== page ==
Feb. 20, 2014 Volume 35, No. 20
Loftin discusses executive searches and shared governance with Faculty Council
Chancellor R. Bowen Loftin met with Faculty Council members publicly for the first time Feb. 13. He answered questions on Renew Mizzou and shared governance, and offered a rough timetable for hiring the next provost.
Loftin arrived early to the Memorial Union meeting, smiling, shaking hands and chatting with faculty, staff and members of the press. Rather than standing at the head of the long table, occupied by about 20 faculty, Loftin stood midway.
“It is a great responsibility to be official representation of the faculty,” said Loftin, who while a physics professor at the University of Houston–Downtown in the 1980s was a Faculty Senate member for six years, including two years as president.
“I hope we can find ways to work with each other very well,” he said.
Loftin offered members advice about presenting him information. “Do your homework,” he said. “People jump to conclusions. But if you are armed with the right facts, I will listen to what you say.”
Loftin promised members that faculty would have input in the search for MU’s next provost. “I want to get a full description of what you want,” he said. He hopes that a pool of candidates will be identified during summer. Hiring won’t happen until the fall 2014 semester, Loftin said.
Further, searches for the positions of the School of Journalism dean (Dean Mills retires Aug. 31) and vice chancellor for research will be influenced by the provost selection, he said.
As for filling the dean position in the School of Medicine, Loftin said the search is narrowing. A key role for the new medical school dean will be increasing medical research. The school needs to “enhance its ability” in that area, Loftin said.
During questions, Harry Tyrer, a professor of electrical and computer engineering, brought up the issue of shared governance and Renew Mizzou, a building renovation project that is displacing about 1,000 faculty and staff. Some council members say faculty, especially those being moved, should have been involved in the moving plan. Tyrer said there is a tendency for MU middle management to leave faculty out of decisions.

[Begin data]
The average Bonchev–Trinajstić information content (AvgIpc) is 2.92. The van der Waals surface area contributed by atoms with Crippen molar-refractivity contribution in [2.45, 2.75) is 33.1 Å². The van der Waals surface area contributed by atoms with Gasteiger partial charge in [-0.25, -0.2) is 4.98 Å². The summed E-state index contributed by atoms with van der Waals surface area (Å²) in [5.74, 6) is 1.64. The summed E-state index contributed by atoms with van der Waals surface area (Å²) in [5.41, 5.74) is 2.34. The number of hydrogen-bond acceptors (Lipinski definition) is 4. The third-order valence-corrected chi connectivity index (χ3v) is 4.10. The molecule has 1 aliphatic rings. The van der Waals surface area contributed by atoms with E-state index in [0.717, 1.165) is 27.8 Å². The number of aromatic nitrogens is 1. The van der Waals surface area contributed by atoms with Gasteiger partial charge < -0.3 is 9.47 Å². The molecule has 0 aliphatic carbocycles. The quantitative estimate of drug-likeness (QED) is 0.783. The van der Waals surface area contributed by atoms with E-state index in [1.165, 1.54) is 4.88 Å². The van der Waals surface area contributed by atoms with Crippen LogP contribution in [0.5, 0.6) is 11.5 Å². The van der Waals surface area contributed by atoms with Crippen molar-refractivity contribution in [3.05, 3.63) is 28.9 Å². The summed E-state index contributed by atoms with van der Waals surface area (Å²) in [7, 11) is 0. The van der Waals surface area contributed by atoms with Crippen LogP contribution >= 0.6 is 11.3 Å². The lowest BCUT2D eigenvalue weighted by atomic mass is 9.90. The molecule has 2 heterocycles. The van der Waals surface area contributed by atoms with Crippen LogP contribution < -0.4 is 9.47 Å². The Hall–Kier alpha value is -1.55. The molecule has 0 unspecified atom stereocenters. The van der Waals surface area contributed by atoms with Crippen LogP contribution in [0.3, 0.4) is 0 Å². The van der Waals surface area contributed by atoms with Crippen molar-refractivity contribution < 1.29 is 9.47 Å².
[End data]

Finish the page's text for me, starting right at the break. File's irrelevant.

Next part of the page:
Loftin said faculty should have been more involved. “I know it wasn’t handled as well as it should have been. I’ve learned the hard way that lack of communication causes a lot of problems.”
Also speaking publicly for the first time to Faculty Council was David Rosenbaum, who started as director of the University of Missouri Press Nov. 1.
Prior to joining the press, Rosenbaum managed the domestic and international publishing branches of the American Heart Association.
His résumé includes stints as senior acquisitions editor at Delmar Cengage Learning, a textbook publisher, and senior publisher and production manager at Iowa State Press.
Part of the application process for the press director position was creating a strategy plan. Rosenbaum finished his in August; the Press Advisory Committee, created by council members, finished its plan early in the fall 2013 semester. Though developed independently, the committee’s plan and Rosenbaum’s plan overlapped considerably.
The main areas were to refine and refocus the editorial program, expand book subjects into the sciences and professions, and make the press profitable through better marketing and more popular book titles.
Rosenbaum said one problem he is rectifying is the lack of marketing for the more than 400 backlisted history titles. He called the backlist “a carefully guarded secret.”
“We have been sitting on a gold mine, but we had no effective way to market it,” he said.
In July 2013, the Advisory Committee requested a financial forecast from the press but never received it, perplexing members. Rosenbaum explained why. “You were told correctly that the information doesn’t exist,” he said.
Despite the challenges, Rosenbaum predicted that the press will eventually be in the black. He said that when he left Iowa State Press, it was in the black by $400,000.
By contrast, in fiscal 2012, Missouri Press received a subsidy of $400,000 from the University of Missouri Press System to keep it operating.